Big oil shows need for added scrutiny


Last updated November 22, 2007 6:23 p.m. PT


As if in celebration of the Thanksgiving season, the chum salmon return and endangered orca follow them into Puget Sound with a new calf to remind us they are trying to recover if we give them the chance.

In sharp contrast, recent oil spills in San Francisco Bay and the Black Sea highlight risks they face. Locally, the parent companies of our state’s largest oil refineries, in Whatcom County, are trying to put news of their mistakes behind them while making new ones.

ConocoPhillips officials just cut a $3 million criminal plea agreement for the January 2004 midocean spill it tried to cover up. That agreement failed to include the 2004 Dalco Pass spill in the Sound for which it denies responsibility despite paying civil penalties.

A couple of weeks earlier, BP paid $373 million in settlements to sweep away federal charges linked to propane price fixing, the deadly Texas refinery explosion and the largest oil spill on Alaska’s north slope. In addition, four former BP employees were indicted on 20 counts of mail and wire fraud associated with manipulating energy markets.

Both those oil companies have three-year probation periods. The following demonstrates their need for the additional scrutiny:

The state Department of Ecology has just instituted rules requiring facilities that transfer high volumes of oil over water to place containment boom around the tanker before transfer. BP and ConocoPhillips both wrote to Ecology claiming that when current speed exceeds half a knot they may choose not to boom. During a 24-hour oil transfer the current inevitably exceeds that speed, giving those facilities daily excuses not to boom. Fortunately, Ecology has told the refineries they should use the boom regardless of the current speed as long as it is safe. We’ll soon see if they appeal.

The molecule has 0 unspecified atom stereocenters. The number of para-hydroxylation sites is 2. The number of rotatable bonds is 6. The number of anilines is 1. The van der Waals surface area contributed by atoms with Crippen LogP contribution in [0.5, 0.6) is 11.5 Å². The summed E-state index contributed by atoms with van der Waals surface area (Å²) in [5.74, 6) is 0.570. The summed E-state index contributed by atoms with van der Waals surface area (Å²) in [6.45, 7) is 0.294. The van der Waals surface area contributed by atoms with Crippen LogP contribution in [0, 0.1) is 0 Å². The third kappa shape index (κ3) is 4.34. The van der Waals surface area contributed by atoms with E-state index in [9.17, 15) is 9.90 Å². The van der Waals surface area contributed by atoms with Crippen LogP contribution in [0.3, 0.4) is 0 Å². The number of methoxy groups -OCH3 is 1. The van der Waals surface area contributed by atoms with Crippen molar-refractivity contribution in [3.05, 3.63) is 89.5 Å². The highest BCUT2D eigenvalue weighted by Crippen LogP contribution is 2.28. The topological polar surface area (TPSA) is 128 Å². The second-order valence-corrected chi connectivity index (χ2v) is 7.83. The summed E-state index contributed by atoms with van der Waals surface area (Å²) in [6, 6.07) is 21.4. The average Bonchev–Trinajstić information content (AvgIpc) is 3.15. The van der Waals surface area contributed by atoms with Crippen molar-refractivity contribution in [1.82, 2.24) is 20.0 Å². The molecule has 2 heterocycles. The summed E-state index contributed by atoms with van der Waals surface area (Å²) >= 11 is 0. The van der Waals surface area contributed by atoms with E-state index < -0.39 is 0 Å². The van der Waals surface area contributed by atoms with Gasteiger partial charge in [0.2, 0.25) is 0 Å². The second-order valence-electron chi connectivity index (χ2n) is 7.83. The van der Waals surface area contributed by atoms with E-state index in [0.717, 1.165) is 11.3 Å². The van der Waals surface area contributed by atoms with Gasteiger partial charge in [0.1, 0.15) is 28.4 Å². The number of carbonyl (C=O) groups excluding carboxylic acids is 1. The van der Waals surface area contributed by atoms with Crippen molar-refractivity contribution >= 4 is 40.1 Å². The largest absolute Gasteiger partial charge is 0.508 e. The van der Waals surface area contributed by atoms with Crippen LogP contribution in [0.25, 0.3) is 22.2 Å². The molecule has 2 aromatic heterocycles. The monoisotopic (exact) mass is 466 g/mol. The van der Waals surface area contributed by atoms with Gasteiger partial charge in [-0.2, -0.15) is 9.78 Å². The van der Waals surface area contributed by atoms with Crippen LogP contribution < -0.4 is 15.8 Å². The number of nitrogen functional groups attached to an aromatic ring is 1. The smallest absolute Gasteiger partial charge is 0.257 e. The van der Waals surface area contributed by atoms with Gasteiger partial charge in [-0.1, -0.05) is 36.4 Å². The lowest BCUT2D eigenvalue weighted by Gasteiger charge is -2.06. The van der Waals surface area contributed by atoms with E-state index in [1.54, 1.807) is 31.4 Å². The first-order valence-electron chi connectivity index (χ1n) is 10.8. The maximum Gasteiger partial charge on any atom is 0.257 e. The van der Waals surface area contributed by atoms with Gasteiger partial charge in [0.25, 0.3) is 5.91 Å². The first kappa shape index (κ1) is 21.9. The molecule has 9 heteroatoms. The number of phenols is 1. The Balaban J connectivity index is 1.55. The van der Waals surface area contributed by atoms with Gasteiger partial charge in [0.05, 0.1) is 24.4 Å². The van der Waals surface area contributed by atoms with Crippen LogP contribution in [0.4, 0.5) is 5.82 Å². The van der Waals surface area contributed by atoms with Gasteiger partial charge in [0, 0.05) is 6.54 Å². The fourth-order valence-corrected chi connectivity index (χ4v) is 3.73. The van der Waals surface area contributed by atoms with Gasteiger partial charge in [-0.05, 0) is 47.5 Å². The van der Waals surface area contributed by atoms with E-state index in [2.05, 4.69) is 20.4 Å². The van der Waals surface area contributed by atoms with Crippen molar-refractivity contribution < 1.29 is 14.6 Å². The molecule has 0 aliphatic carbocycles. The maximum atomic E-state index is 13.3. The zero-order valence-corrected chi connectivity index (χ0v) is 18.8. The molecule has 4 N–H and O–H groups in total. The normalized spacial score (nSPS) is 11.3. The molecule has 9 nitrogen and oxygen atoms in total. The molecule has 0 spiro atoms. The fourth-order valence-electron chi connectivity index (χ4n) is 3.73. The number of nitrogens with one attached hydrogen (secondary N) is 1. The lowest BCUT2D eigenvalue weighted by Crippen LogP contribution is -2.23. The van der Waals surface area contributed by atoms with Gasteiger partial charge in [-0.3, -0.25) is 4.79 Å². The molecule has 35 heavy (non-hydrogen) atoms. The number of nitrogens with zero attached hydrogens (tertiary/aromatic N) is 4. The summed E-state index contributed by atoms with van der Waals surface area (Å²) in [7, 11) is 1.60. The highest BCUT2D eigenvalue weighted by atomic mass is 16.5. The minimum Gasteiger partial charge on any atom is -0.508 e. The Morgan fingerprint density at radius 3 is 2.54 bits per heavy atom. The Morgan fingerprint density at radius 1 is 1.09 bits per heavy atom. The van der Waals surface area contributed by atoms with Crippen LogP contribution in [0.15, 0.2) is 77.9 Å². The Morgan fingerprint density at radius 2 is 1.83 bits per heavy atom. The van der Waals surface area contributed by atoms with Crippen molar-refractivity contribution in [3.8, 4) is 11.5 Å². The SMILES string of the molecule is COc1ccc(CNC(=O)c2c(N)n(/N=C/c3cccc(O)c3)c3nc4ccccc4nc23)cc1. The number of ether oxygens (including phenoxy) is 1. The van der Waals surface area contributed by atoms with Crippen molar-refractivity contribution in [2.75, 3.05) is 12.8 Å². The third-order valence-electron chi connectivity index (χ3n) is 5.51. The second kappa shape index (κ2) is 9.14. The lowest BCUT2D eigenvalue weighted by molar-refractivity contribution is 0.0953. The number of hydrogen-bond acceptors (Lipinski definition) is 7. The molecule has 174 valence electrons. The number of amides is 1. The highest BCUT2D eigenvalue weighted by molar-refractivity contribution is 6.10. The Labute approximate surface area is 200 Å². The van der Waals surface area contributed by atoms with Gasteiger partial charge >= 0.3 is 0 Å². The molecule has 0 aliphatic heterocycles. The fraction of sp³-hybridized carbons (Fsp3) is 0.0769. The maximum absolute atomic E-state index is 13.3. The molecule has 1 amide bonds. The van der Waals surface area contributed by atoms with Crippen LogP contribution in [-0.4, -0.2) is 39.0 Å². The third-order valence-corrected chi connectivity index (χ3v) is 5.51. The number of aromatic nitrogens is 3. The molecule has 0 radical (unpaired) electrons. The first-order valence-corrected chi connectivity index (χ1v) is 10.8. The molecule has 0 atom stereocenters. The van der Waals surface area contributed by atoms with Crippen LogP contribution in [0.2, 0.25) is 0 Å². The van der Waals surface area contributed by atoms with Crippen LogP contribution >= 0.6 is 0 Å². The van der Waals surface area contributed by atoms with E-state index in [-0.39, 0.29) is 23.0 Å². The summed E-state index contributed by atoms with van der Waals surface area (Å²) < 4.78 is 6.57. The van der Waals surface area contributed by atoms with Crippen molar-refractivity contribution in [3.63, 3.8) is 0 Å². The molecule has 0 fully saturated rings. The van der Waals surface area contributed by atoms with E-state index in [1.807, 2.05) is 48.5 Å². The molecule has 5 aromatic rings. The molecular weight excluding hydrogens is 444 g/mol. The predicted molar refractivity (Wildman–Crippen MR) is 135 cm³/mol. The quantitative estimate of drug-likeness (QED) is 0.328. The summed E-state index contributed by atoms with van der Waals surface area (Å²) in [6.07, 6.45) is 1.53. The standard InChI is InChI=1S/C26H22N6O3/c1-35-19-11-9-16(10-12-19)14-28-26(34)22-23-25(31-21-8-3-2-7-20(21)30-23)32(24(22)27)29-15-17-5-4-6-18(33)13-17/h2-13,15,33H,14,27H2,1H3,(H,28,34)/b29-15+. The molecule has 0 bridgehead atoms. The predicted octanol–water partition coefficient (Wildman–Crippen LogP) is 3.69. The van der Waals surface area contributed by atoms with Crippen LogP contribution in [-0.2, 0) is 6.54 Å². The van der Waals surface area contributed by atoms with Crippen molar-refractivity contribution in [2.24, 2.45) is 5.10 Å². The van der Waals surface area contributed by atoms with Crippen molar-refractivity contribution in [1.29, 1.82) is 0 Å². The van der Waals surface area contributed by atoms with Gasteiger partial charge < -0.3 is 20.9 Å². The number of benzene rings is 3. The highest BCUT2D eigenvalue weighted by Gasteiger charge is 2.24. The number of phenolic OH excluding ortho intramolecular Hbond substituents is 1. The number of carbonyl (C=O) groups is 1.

When BP officials applied to the Army Corps of Engineers for a permit to double their refinery dock adjacent to a declining major herring stock, they claimed they did not have to complete an environmental impact statement because they would pre-boom all oil transfers, thereby making the situation safer. I filed a successful appellate court challenge after BP already had built the dock. Subsequently, BP removed the mooring system necessary to pre-boom its tankers. As a result of the suit, BP was required to reinstall the mooring system at a cost of $4 million but proposed to rarely put it to use until Ecology intervened. Much oversight is still needed as the case requires the Corps to complete the dock EIS with a major oil spill risk assessment and to determine if BP is in violation of the late Sen. Warren Magnuson’s restrictions on refinery dock expansions.

The refineries have threatened to sue the Department of Natural Resources, claiming the herring-protective Cherry Point Aquatic Reserve is a threat to their existence and their allies have called on Sen. James Inhofe, R-Okla., to block Washington Sen. Maria Cantwell’s legislation providing for the Neah Bay tug. The tug has aided 34 ships since 1999, providing needed prevention where oil and cargo carriers have yet to pass a surprise spill drill and pilots or tug escorts are 70 miles away in Port Angeles.

We must prevent major oil spills and restore the Cherry Point herring stock if we hope to recover our dwindling salmon, seabird and whale populations.

It’s time the oil industry becomes part of the solution. With oil approaching $100 a barrel, the industry certainly can afford it.

Fred Felleman of Seattle is a member of Friends of the San Juans.

© 1998-2007 Seattle Post-Intelligencer

~ by fredfelleman on November 26, 2007.

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